Importance, Benefits, and Responsibilities of Volunteering
Importance of VolunteeringThe American Academy of Actuaries is the voice of U.S. actuaries on public policy and professionalism issues, bringing together all the specialties within the profession (SOA, CAS, ACOPA, and CCA).
The Academy's public policy work involves identifying which issues affecting the public at large would benefit from actuarial expertise and should therefore be pursued by the Academy's public policy practice councils or committees. Academy committees regularly prepare testimony for Congress, provide information to congressional staff and senior federal policymakers, comment on proposed federal and state regulations and international accounting standards, and work closely with the National Association of Insurance Commissioners (NAIC) and state officials on issues related to insurance, retirement benefits, and other forms of risk management. This work takes many forms, such as:
- Developing issue papers on topics being discussed by policymakers and the media
- Providing analytical support for the development of legislation at the local, state or federal level
- Providing analysis and input on documents publicly exposed by regulatory bodies
- Analyzing the impact of international developments on the United States actuarial profession
- Providing educational sessions for policymakers
The Academy's Casualty, Health, Pension, Life, and Risk Management and Financial Reporting Councils have contributed to the public policy discussions on various topics, including healthcare legislation, principle-based reserves and capital, catastrophe insurance and reinsurance, various pension plan issues, Social Security and Medicare, and international accounting standards. The Councils also develop Practice Notes and other resources for actuaries.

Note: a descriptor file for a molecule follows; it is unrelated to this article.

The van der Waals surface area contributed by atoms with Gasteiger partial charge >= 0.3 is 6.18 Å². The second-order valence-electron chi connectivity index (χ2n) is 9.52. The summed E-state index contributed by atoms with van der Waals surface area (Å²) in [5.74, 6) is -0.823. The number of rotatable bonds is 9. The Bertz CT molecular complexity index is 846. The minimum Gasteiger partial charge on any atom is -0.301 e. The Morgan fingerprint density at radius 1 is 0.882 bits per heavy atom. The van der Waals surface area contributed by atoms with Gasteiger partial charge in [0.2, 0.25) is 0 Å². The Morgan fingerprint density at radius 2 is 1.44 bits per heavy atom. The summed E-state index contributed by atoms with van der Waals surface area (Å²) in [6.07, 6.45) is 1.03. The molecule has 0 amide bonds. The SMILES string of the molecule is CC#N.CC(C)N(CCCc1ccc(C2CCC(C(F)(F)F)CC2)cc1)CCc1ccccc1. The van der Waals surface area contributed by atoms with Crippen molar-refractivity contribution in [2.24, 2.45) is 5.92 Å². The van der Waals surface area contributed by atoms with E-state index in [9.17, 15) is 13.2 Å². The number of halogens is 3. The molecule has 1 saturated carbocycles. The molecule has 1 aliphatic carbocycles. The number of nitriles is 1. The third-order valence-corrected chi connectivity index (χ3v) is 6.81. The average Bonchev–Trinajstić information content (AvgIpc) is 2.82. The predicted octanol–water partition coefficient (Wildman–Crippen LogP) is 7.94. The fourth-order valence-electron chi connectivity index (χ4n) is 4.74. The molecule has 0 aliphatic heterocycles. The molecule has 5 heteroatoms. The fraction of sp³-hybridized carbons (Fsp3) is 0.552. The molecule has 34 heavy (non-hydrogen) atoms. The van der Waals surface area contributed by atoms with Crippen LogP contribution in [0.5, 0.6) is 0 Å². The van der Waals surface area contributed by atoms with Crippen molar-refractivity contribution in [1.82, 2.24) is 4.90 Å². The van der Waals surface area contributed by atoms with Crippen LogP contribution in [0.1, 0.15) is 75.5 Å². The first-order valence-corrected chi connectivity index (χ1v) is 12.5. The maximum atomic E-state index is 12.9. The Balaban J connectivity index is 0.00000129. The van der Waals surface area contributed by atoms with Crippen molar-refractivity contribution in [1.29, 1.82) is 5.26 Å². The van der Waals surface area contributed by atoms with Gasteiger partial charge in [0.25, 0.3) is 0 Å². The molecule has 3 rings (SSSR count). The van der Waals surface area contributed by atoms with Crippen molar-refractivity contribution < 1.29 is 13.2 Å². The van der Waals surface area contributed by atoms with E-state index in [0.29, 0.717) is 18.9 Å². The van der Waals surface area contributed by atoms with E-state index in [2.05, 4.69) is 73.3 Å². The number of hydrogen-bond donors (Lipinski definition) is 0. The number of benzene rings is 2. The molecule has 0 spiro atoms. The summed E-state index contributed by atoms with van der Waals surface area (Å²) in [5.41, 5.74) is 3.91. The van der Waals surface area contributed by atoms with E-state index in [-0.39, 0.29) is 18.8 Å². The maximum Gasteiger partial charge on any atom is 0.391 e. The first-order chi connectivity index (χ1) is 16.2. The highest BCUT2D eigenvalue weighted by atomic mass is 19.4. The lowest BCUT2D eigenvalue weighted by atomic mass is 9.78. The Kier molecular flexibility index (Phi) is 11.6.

The Council on Professionalism and it committees work to maintain the integrity, competence and standards of the actuarial profession. Council committees work together with Actuarial Standards Board committees and task forces, in the development and revision of actuarial standards of practice, qualification, and conduct, as well as other useful practical information such as discussion papers.
Benefits of VolunteeringAdvantages of volunteering include the opportunity to broaden professional relationships, gain technical expertise, and improve leadership skills, thereby benefiting one's employer as well as the actuary's own professional development. Volunteer work may also provide continuing education credits.
Being an Academy volunteer entails responsibilities as well, including:
Responsibilities of Volunteering
- Understanding the Charge of the Committee/Work Group to which the actuary has been assigned
- Maintaining independence and objectivity in carrying out the work of the committee; each committee member must keep in mind that he/she must uphold the Mission of the Academy
- Complying with the Academy's antitrust policy
Willingness to commit the appropriate time and work effort expected for the particular assignment, including commitment to any expected term of service, attendance and active participation on conference calls, any travel requirements, and attending face to face meetings when appropriate
- Understanding and complying with specific Academy guidance, as applicable, including Guidelines for Making Public Statements and Guidelines for Developing Practice Notes
- Every volunteer must acknowledge and affirm annually his or her commitment to the Academy's Conflict of Interest Policy, which states that the "fundamental purposes of the Academy require it to maintain a high level of professional activity and independence from any specific interests of its members." The value of this policy is to ensure that the Academy maintains a high level of objectivity that is independent of any specific individual and/or employer interests.